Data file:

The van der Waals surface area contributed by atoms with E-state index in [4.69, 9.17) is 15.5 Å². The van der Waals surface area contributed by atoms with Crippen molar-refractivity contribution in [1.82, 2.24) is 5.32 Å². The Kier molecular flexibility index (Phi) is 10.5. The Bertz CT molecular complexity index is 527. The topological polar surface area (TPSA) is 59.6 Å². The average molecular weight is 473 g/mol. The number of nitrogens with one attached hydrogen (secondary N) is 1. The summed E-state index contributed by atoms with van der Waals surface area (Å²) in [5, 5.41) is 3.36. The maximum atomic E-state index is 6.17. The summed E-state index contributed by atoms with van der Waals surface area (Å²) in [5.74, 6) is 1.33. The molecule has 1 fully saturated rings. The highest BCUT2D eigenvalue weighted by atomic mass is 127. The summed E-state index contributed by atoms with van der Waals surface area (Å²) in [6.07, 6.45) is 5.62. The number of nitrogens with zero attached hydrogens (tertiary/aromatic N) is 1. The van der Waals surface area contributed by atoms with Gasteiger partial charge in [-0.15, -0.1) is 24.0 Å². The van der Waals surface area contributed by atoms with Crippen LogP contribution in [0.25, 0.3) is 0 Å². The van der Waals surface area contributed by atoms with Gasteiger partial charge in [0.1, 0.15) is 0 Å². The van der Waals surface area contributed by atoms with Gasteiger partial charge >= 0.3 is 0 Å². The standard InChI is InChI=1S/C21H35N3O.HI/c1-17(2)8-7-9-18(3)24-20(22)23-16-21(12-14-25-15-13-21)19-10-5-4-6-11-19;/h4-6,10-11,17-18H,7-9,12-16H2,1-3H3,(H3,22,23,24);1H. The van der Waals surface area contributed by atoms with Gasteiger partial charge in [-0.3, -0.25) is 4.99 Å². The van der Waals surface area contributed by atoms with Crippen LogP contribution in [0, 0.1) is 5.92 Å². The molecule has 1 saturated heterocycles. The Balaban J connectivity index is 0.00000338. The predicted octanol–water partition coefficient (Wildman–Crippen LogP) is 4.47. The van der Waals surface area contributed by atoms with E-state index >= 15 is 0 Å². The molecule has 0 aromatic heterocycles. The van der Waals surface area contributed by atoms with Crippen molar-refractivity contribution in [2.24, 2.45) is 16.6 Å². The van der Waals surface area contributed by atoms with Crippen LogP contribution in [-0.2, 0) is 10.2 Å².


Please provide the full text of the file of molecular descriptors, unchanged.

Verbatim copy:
The van der Waals surface area contributed by atoms with E-state index in [4.69, 9.17) is 15.5 Å². The van der Waals surface area contributed by atoms with Crippen molar-refractivity contribution in [1.82, 2.24) is 5.32 Å². The Kier molecular flexibility index (Phi) is 10.5. The Bertz CT molecular complexity index is 527. The topological polar surface area (TPSA) is 59.6 Å². The average molecular weight is 473 g/mol. The number of nitrogens with one attached hydrogen (secondary N) is 1. The summed E-state index contributed by atoms with van der Waals surface area (Å²) in [5, 5.41) is 3.36. The maximum atomic E-state index is 6.17. The summed E-state index contributed by atoms with van der Waals surface area (Å²) in [5.74, 6) is 1.33. The molecule has 1 fully saturated rings. The highest BCUT2D eigenvalue weighted by atomic mass is 127. The summed E-state index contributed by atoms with van der Waals surface area (Å²) in [6.07, 6.45) is 5.62. The number of nitrogens with zero attached hydrogens (tertiary/aromatic N) is 1. The van der Waals surface area contributed by atoms with Gasteiger partial charge in [-0.15, -0.1) is 24.0 Å². The van der Waals surface area contributed by atoms with Crippen LogP contribution in [0.25, 0.3) is 0 Å². The van der Waals surface area contributed by atoms with Gasteiger partial charge in [0.1, 0.15) is 0 Å². The van der Waals surface area contributed by atoms with Gasteiger partial charge >= 0.3 is 0 Å². The standard InChI is InChI=1S/C21H35N3O.HI/c1-17(2)8-7-9-18(3)24-20(22)23-16-21(12-14-25-15-13-21)19-10-5-4-6-11-19;/h4-6,10-11,17-18H,7-9,12-16H2,1-3H3,(H3,22,23,24);1H. The van der Waals surface area contributed by atoms with Gasteiger partial charge in [-0.3, -0.25) is 4.99 Å². The van der Waals surface area contributed by atoms with Crippen LogP contribution in [0, 0.1) is 5.92 Å². The molecule has 1 saturated heterocycles. The Balaban J connectivity index is 0.00000338. The predicted octanol–water partition coefficient (Wildman–Crippen LogP) is 4.47. The van der Waals surface area contributed by atoms with E-state index >= 15 is 0 Å². The molecule has 0 aromatic heterocycles. The van der Waals surface area contributed by atoms with Crippen molar-refractivity contribution in [2.24, 2.45) is 16.6 Å². The van der Waals surface area contributed by atoms with Crippen LogP contribution in [-0.2, 0) is 10.2 Å².